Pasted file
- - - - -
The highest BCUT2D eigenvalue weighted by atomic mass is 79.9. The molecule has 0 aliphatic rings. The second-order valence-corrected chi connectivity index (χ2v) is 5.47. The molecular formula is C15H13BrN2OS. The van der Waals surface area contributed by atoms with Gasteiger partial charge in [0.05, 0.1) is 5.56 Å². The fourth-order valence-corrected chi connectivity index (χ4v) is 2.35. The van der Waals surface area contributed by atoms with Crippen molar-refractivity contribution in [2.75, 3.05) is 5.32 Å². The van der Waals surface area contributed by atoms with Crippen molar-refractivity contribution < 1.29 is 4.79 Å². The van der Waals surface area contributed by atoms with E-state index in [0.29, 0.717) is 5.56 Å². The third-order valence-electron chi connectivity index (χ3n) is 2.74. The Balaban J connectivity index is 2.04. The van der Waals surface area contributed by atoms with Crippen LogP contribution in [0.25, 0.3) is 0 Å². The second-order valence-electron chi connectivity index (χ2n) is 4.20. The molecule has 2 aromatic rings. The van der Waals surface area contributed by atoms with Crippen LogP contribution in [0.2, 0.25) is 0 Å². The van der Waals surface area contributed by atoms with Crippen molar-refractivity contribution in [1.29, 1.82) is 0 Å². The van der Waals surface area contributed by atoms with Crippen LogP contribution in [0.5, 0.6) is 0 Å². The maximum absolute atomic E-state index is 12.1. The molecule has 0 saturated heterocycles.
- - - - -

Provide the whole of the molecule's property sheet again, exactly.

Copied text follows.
The highest BCUT2D eigenvalue weighted by atomic mass is 79.9. The molecule has 0 aliphatic rings. The second-order valence-corrected chi connectivity index (χ2v) is 5.47. The molecular formula is C15H13BrN2OS. The van der Waals surface area contributed by atoms with Gasteiger partial charge in [0.05, 0.1) is 5.56 Å². The fourth-order valence-corrected chi connectivity index (χ4v) is 2.35. The van der Waals surface area contributed by atoms with Crippen molar-refractivity contribution in [2.75, 3.05) is 5.32 Å². The van der Waals surface area contributed by atoms with Crippen molar-refractivity contribution < 1.29 is 4.79 Å². The van der Waals surface area contributed by atoms with E-state index in [0.29, 0.717) is 5.56 Å². The third-order valence-electron chi connectivity index (χ3n) is 2.74. The Balaban J connectivity index is 2.04. The van der Waals surface area contributed by atoms with Crippen LogP contribution in [0.25, 0.3) is 0 Å². The second-order valence-electron chi connectivity index (χ2n) is 4.20. The molecule has 2 aromatic rings. The van der Waals surface area contributed by atoms with Crippen LogP contribution in [0.2, 0.25) is 0 Å². The van der Waals surface area contributed by atoms with Crippen molar-refractivity contribution in [1.29, 1.82) is 0 Å². The van der Waals surface area contributed by atoms with Crippen LogP contribution in [0.5, 0.6) is 0 Å². The maximum absolute atomic E-state index is 12.1. The molecule has 0 saturated heterocycles.